While it may sound strange to call a divorce “successful,” it’s a fact that some people come out of a divorce happier, stronger and more resilient than they were before. That’s because their approaches are different from those of people who view divorce as a competition.
The fact is that divorce is something you both want to come out of with as little pain as possible. Most people don’t want to fight – they simply see it as their only option.
As a Montréal family law lawyer who understands that divorce can be a give-and-take scenario, with both parties coming out of it with what they feel they deserve, I can help you achieve a successful divorce.
My extensive experience has taught me that people who need to work with a family law lawyer also need someone who treats them with the respect and dignity they deserve – and that is the cornerstone of our my belief system, so you can rest assured that your case is in good hands with me.
While many ex-couples choose to work out their own agreements about who spends time with children and when parenting time occurs, some cannot reach a fair agreement without intervention. Either way, I can offer guidance to help you come to fair and equitable terms with your former spouse to ensure that the focus remains where it should be: on the children and what is best for them. However, if a dispute erupts for change of custody, shared custody or visitation rights, I will fight for your rights and your children’s best interests.
During and after divorce, particularly when children are involved, money will most likely change hands between you and your ex-spouse. Canadian laws are very clear about children being entitled to financial support from both parents, and as a Montréal family law lawyer, I am very familiar with the entire child support process. Whether you are disputing child support amounts or you are navigating through the family courts for the first time, I can help ensure that your children receive the appropriate amount of support.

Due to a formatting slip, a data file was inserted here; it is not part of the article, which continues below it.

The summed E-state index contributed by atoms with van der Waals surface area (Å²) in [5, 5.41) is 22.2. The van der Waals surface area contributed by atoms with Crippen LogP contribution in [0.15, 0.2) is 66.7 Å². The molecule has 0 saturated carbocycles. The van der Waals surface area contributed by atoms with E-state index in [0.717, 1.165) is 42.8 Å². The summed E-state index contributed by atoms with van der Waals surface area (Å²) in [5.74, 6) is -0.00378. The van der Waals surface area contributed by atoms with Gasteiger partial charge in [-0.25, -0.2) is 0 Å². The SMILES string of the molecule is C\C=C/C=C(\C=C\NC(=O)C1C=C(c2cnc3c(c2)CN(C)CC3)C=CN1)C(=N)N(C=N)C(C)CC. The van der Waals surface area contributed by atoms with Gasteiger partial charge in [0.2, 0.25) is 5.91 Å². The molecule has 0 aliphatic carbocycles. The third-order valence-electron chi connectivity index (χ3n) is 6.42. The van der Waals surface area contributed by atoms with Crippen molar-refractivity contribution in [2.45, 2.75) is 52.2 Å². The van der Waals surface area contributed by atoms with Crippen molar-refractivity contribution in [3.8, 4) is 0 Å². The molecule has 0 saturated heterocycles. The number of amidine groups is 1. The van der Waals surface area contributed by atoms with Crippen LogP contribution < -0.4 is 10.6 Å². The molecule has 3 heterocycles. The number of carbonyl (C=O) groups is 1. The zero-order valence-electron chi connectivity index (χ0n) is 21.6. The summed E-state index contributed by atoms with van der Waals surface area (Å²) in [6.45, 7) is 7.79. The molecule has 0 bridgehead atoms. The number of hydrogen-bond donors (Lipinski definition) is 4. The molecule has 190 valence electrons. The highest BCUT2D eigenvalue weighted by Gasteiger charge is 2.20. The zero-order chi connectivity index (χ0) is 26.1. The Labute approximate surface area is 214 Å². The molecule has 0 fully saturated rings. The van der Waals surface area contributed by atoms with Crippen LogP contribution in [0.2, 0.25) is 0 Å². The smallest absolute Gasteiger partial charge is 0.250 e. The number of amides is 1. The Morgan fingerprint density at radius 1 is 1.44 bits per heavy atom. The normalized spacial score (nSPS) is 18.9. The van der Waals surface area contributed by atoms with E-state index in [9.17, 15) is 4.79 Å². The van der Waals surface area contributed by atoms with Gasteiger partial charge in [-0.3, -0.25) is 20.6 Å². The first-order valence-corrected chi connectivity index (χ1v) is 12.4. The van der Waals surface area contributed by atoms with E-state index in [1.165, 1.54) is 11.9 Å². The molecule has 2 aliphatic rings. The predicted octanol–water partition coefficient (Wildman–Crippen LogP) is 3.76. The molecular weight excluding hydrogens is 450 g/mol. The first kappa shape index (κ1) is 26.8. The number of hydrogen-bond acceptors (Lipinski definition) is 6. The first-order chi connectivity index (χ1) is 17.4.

Alimony may also change hands during and after your divorce. In some cases, a non-working former spouse may be entitled to receive a monthly stipend for a set amount of time; in other cases, alimony will not apply and nobody will receive payments. Every case is unique, so I will carefully evaluate your situation and ensure that your financial situation is made clear before the court.
In the unfortunate event that you must deal with a poorly planned estate, a will dispute or any other issue upon the death of a loved one, I can represent your rights and make sure you are protected by Québec law. Whether you are a beneficiary and your inheritance is being disputed or you are disputing someone else’s inheritance, I will fight on your behalf to ensure that your loved one’s final wishes are honored.
A judgment or an arbitration award that was made outside of Québec needs to be recognized before it can be enforceable. In your case, this may apply to a divorce or some type of support that you were awarded in another country. If you need an out-of-province award of any type confirmed and validated, I can help ensure that happens.
As a parent, you have a specific set of rights and obligations when it comes to making decisions for your children. In some cases, some or all parental authority is taken from a mother or father; this is an action that can only be ordered by a judge, and it’s considered deprivation of parental authority. As a Montréal family law lawyer, I understand that parental authority is a delicate subject and that it needs to be treated as such. Whether you are applying to have your ex-spouses parental authority removed or someone has applied to have yours revoked, I’ll fight for your rights and your children’s rights.
If you and your spouse choose to end your marriage, you must live “separate and apart” for one full year (with the exception of cases involving adultery or cruelty) in order to obtain a judgment of divorce. However, if you choose to remain married when living together is no longer possible, you might need to apply for separation only through the courts. This is called separation from bed and board. You do need to file paperwork and create a separation agreement that outlines the terms of your separation, including child custody and support, property division and more.
It’s usually advisable to have a Montréal family law lawyer draft your separation proceedings and agreement. Because there are very specific requirements a legally binding separation agreement must meet, it’s best to have someone who has extensive experience write it for you. It can be very difficult to enforce a separation agreement that you write yourself, so working with a lawyer now may help you avoid lengthy court battles and high legal fees later.
I believe that your divorce, separation, or other family law-related case should be as simple and as painless as possible.
Please call me at (514) 381-3064, EXT 204, to discover how I can protect your rights and ensure that you’re on the right path for the future.